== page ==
Camus’s existentialist philosophy holds that freedom can only be enjoyed through one’s exertion of one’s free will. Thus, to decide is to taste freedom. When Balducchi says to Daru, “No, I won’t tell them anything. If you want to drop us, go ahead. I’ll not denounce you”, it is Daru’s cue to exert his freedom by making a choice and stick to it. Daru fails in this regard. This story, in a way, could be read as Camus’s critique of his own former decision to remain politically neutral in the Algeria-France conflict.
The actual Algerian War is also hinted at in the story when Balducci says to Daru, “Things are brewing, it appears. There is talk of a forthcoming revolt.” Also, Camus is careful enough to indicate the true extent of the miseries the Algerians were going through in those years. The poverty and the hardships inflicted by the long drought have significantly found mention in the story.
The Guest | Characters
Daru: A Frenchman and a schoolteacher. Residing in a lonely plateau mostly all by himself, he is ordered to take the Arab prisoner to the police in Tinguit. However, he cannot make up his mind as to what he should do about it. The central themes of the story are played out through Daru.
Balducci: the gendarme or policeman. He delivers the Arab prisoner to Daru. He is not a vicious policeman and he is sympathetic to Daru’s hesitations about turning the prisoner over to the police. But he does not abandon his duty.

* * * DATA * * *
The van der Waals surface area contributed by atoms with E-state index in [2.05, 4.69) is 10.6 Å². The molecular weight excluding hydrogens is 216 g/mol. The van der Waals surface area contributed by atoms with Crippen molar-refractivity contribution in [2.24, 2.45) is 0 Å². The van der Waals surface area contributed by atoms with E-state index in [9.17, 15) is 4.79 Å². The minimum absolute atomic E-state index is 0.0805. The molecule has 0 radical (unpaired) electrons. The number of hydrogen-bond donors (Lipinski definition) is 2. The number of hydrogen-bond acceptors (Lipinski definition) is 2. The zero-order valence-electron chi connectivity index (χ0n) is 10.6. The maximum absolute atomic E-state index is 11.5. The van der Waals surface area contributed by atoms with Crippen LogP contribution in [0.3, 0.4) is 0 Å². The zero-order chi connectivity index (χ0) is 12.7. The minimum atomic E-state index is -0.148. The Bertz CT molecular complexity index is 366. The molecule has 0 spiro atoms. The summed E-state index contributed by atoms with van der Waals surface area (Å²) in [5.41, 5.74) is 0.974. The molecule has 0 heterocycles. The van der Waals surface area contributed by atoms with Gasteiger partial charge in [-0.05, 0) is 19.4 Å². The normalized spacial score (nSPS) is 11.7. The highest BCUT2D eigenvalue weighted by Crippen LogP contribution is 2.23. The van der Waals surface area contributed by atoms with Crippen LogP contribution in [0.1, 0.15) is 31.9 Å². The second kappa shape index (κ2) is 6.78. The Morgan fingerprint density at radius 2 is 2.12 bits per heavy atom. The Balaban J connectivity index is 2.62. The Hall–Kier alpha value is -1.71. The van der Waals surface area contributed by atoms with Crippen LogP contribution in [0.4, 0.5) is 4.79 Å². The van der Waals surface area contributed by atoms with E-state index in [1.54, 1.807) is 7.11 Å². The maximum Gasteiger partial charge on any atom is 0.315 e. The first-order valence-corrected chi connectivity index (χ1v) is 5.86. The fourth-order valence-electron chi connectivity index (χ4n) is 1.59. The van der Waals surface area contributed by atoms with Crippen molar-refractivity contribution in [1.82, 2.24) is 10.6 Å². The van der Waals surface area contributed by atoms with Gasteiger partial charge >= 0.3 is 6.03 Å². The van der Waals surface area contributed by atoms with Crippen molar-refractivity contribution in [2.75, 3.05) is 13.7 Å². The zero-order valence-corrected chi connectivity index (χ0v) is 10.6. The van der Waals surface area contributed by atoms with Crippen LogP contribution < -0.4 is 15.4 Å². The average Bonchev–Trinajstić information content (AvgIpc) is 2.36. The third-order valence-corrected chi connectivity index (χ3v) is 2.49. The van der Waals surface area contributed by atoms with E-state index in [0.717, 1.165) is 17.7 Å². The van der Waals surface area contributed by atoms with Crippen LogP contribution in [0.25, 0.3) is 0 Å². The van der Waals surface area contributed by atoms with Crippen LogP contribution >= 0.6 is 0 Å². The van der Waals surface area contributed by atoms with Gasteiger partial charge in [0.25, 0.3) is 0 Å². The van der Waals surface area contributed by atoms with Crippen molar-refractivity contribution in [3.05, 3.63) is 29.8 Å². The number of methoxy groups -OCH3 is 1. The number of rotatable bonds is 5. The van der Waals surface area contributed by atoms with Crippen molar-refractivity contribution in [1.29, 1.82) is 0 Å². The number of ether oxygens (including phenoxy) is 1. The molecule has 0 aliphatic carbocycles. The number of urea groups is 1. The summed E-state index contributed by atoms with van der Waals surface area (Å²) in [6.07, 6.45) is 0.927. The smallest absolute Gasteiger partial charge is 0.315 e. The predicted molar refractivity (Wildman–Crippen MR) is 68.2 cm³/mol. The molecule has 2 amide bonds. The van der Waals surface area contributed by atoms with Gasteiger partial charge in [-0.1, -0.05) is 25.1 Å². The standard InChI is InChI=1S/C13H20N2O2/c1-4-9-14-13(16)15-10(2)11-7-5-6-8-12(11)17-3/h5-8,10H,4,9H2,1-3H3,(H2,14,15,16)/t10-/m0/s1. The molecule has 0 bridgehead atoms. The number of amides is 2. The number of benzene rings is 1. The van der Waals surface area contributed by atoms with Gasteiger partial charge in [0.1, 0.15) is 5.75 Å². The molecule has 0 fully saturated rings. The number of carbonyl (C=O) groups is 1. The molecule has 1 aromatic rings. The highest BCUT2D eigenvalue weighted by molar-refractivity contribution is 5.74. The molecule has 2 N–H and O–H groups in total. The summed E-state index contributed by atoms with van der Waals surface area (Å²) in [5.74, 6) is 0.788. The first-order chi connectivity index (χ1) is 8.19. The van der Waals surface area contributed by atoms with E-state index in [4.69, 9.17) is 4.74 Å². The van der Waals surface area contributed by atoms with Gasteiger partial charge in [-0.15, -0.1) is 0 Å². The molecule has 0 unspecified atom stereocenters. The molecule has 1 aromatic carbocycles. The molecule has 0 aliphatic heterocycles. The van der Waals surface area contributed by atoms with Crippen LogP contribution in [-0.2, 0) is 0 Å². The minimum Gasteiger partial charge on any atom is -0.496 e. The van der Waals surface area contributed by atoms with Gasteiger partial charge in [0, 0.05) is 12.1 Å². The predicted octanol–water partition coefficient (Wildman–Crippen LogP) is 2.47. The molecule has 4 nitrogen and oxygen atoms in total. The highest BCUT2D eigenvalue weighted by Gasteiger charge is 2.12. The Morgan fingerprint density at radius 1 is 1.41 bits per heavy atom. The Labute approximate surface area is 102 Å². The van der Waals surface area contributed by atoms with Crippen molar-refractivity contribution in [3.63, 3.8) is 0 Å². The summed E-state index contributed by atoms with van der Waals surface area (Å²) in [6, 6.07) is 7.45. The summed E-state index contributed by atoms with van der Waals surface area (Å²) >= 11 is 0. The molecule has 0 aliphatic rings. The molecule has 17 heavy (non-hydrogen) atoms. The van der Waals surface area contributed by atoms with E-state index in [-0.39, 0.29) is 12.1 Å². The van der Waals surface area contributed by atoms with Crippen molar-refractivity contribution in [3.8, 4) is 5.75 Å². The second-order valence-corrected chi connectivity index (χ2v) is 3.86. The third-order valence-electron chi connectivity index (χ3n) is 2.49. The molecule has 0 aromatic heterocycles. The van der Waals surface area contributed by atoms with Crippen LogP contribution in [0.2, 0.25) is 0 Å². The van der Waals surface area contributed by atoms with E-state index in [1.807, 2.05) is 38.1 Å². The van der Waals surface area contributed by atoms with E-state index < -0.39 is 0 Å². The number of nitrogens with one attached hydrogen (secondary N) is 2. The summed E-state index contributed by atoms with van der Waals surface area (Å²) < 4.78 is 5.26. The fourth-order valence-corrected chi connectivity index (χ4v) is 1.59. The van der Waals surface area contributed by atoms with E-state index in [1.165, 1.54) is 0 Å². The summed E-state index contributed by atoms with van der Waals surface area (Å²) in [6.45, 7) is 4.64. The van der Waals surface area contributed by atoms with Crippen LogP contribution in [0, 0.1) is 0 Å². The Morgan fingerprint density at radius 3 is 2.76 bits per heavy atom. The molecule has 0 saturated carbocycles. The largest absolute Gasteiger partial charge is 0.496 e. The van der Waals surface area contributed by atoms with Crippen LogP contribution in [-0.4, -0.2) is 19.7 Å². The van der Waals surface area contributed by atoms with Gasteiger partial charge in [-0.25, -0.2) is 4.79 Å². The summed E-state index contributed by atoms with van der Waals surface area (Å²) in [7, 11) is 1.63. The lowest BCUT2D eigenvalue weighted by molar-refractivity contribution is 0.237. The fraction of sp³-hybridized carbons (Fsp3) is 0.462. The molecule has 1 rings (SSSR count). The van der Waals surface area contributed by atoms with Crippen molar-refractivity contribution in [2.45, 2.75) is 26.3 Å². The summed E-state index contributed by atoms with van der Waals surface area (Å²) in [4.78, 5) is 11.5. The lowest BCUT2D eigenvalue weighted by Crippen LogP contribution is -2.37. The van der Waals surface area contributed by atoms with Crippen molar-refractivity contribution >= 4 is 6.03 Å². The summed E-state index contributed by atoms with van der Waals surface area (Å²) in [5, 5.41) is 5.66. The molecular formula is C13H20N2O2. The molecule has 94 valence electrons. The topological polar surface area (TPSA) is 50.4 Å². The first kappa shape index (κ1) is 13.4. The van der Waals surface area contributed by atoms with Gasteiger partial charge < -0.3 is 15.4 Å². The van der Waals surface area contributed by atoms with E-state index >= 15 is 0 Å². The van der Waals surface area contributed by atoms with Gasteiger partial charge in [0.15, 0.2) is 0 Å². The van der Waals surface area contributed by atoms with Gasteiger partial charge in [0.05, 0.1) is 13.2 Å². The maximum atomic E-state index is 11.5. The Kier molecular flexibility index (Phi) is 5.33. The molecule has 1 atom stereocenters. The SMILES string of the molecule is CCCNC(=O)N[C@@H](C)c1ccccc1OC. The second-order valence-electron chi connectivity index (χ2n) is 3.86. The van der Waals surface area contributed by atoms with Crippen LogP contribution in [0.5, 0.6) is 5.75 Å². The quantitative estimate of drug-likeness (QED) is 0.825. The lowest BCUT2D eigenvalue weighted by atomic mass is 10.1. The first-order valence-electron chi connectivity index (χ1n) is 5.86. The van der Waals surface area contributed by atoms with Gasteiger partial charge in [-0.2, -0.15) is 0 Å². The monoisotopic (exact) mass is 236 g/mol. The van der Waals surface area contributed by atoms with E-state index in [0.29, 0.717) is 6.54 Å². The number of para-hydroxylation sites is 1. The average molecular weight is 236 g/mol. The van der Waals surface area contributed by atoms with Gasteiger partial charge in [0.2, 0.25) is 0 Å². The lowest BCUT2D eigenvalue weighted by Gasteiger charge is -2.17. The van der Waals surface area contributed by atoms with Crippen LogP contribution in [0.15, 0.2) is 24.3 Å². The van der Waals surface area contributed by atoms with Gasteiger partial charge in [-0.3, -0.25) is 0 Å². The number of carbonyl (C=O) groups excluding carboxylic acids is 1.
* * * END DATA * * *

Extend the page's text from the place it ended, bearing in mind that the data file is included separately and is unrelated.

The Arab Prisoner: accused of the crime of killing his cousin. Daru hopes he runs away at night but he does not, keeping Daru locked in a moral dilemma. At the end of the story, he chooses to turn himself over to the police.
The Guest | Literary Techniques
The crafting of Daru’s character in order to symbolically reflect the prevalent philosophical and political discourses has been noted above. The character of Balducci becomes a foil to Daru because unlike the latter, he does not give in to the pressures of moral dilemma. He does not abandon his duty.
The state of loneliness has been used as an effective motif in the story. It is mentioned how Daru used to feel very lonely in the initial days of his stay in the plateau. Towards the end, a sense of sheer loneliness grips him again. Loneliness here is equivalent to a state of existence in absurdity.
The use of irony is subtle but significant in the story. For example, on the blackboard in the class where Daru teaches, four French rivers are drawn. The irony is that the Arab community from which Daru’s students come were fighting against the French now and they would not really care about French rivers. And of course, the ending of the story itself is ironic, whereby Daru is made responsible by unknown figures for a choice he could never bring himself to make.